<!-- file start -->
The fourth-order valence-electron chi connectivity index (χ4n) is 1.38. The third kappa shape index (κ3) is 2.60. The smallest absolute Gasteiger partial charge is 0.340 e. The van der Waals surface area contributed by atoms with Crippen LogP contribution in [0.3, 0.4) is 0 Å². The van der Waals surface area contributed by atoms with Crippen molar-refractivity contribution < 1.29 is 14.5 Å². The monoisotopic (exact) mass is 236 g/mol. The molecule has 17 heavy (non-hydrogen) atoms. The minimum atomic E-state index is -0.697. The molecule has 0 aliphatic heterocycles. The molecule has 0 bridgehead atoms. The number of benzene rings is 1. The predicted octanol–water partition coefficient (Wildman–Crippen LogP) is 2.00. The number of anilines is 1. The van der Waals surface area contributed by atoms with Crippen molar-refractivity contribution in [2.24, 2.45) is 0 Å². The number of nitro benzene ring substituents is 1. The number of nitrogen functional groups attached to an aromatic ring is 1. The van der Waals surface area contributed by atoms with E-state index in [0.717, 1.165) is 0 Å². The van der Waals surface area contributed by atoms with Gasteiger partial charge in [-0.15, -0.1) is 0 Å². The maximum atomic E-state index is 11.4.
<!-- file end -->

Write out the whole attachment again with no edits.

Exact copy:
The fourth-order valence-electron chi connectivity index (χ4n) is 1.38. The third kappa shape index (κ3) is 2.60. The smallest absolute Gasteiger partial charge is 0.340 e. The van der Waals surface area contributed by atoms with Crippen LogP contribution in [0.3, 0.4) is 0 Å². The van der Waals surface area contributed by atoms with Crippen molar-refractivity contribution < 1.29 is 14.5 Å². The monoisotopic (exact) mass is 236 g/mol. The molecule has 17 heavy (non-hydrogen) atoms. The minimum atomic E-state index is -0.697. The molecule has 0 aliphatic heterocycles. The molecule has 0 bridgehead atoms. The number of benzene rings is 1. The predicted octanol–water partition coefficient (Wildman–Crippen LogP) is 2.00. The number of anilines is 1. The van der Waals surface area contributed by atoms with Crippen molar-refractivity contribution in [2.24, 2.45) is 0 Å². The number of nitro benzene ring substituents is 1. The number of nitrogen functional groups attached to an aromatic ring is 1. The van der Waals surface area contributed by atoms with E-state index in [0.717, 1.165) is 0 Å². The van der Waals surface area contributed by atoms with Gasteiger partial charge in [-0.15, -0.1) is 0 Å². The maximum atomic E-state index is 11.4.